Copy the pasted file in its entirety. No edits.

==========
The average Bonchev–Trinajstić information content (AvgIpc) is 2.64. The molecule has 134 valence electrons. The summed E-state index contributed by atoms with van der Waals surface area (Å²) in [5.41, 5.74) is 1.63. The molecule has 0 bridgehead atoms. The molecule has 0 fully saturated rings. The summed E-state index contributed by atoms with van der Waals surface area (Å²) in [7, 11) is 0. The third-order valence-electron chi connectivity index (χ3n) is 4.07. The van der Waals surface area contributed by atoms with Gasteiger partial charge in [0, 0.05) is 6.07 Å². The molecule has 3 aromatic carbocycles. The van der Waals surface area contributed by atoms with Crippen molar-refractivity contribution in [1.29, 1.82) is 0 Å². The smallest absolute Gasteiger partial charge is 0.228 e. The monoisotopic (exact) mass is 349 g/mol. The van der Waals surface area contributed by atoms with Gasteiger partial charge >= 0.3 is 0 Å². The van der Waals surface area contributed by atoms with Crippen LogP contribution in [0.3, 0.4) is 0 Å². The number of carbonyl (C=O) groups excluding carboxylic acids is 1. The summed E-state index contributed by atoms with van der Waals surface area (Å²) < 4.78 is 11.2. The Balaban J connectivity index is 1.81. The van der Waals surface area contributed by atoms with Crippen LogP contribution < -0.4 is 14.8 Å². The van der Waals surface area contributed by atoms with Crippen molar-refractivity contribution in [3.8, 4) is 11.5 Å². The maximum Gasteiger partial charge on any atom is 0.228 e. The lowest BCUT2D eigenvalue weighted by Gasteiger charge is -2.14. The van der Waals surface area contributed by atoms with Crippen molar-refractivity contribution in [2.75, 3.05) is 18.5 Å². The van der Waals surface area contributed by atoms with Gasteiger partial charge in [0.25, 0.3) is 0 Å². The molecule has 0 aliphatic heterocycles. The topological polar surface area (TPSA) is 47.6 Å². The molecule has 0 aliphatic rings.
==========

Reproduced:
The average Bonchev–Trinajstić information content (AvgIpc) is 2.64. The molecule has 134 valence electrons. The summed E-state index contributed by atoms with van der Waals surface area (Å²) in [5.41, 5.74) is 1.63. The molecule has 0 bridgehead atoms. The molecule has 0 fully saturated rings. The summed E-state index contributed by atoms with van der Waals surface area (Å²) in [7, 11) is 0. The third-order valence-electron chi connectivity index (χ3n) is 4.07. The van der Waals surface area contributed by atoms with Gasteiger partial charge in [0, 0.05) is 6.07 Å². The molecule has 3 aromatic carbocycles. The van der Waals surface area contributed by atoms with Crippen molar-refractivity contribution in [1.29, 1.82) is 0 Å². The smallest absolute Gasteiger partial charge is 0.228 e. The monoisotopic (exact) mass is 349 g/mol. The van der Waals surface area contributed by atoms with Gasteiger partial charge >= 0.3 is 0 Å². The van der Waals surface area contributed by atoms with Crippen LogP contribution in [0.3, 0.4) is 0 Å². The number of carbonyl (C=O) groups excluding carboxylic acids is 1. The summed E-state index contributed by atoms with van der Waals surface area (Å²) < 4.78 is 11.2. The Balaban J connectivity index is 1.81. The van der Waals surface area contributed by atoms with Crippen LogP contribution < -0.4 is 14.8 Å². The van der Waals surface area contributed by atoms with Crippen molar-refractivity contribution in [3.8, 4) is 11.5 Å². The maximum Gasteiger partial charge on any atom is 0.228 e. The lowest BCUT2D eigenvalue weighted by Gasteiger charge is -2.14. The van der Waals surface area contributed by atoms with Crippen molar-refractivity contribution in [2.75, 3.05) is 18.5 Å². The van der Waals surface area contributed by atoms with Gasteiger partial charge in [0.25, 0.3) is 0 Å². The molecule has 0 aliphatic heterocycles. The topological polar surface area (TPSA) is 47.6 Å². The molecule has 0 aliphatic rings.